Alaska's earthquake late Monday night caused quite a scare to residents near the southern coastline -- awoken by tsunami alerts, urging them to evacuate, scrambling to pack and head to higher ground and emergency shelters. All alerts were canceled several hours later.

So why didn't a tsunami happen?

Tsunamis are caused from an abrupt displacement in a large displacement of water in the ocean. This displacement is caused by a sudden disturbance on the ocean floor, either by an earthquake or a submarine volcanic eruption or a rare meteorite impact. These waves can travel very quickly -- at speeds of up to 600 miles per hour, quickly becoming a matter of life or death for those who live on the coastline in its path.

Tsunamis are often caused by earthquakes, but not every earthquake causes a tsunami. That's because not every earthquake forces a large upward thrust in the ocean floor.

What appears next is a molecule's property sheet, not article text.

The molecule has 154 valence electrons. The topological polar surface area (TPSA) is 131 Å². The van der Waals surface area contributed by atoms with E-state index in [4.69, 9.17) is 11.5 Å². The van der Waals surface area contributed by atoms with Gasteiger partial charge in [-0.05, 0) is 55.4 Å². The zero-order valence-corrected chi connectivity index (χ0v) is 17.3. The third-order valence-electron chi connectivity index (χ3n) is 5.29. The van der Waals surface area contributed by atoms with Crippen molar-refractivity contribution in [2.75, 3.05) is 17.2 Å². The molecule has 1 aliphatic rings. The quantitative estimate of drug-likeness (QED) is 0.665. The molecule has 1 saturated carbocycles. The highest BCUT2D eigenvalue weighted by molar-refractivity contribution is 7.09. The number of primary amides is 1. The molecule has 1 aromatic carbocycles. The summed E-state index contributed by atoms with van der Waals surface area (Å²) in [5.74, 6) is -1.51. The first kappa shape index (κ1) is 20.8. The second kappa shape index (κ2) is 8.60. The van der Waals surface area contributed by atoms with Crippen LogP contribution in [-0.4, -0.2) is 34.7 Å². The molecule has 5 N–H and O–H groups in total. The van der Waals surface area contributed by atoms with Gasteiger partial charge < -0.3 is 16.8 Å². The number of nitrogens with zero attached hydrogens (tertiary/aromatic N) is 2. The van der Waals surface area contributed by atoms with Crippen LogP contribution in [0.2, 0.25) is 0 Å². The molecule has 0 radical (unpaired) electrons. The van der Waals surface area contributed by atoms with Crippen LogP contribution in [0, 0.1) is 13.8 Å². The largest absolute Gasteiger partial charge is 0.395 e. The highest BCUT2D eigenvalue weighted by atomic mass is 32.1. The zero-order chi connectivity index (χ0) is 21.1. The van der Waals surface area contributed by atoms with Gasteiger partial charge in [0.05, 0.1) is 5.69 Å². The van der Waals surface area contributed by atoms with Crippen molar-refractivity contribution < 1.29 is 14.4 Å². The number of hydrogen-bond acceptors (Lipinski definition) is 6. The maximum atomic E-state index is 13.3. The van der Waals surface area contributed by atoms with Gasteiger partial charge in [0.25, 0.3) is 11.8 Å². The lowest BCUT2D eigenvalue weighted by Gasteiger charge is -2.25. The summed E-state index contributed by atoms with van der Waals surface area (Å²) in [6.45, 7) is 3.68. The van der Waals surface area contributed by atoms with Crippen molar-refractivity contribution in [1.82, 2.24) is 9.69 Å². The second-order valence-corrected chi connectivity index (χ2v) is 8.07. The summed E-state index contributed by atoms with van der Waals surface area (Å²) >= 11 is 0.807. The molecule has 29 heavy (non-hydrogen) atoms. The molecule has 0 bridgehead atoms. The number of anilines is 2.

According to the USGS, today's earthquake was a "strike-slip" quake:

"The January 23, 2018 M 7.9 earthquake southeast of Kodiak Island in the Gulf of Alaska occurred as the result of strike slip faulting within the shallow lithosphere of the Pacific plate...That type of seismic event doesn't usually result in big tsunamis, unlike earthquake along subduction zones where one plate essentially rises off another abruptly, pushing up a lot of water."

The Great Alaska Earthquake of 1964, which led to tsunamis, landslides, and over 100 fatalities did occur at a subduction zone, which often leads to more of a vertical thrust and displacement of land and a much higher risk for tsunami waves.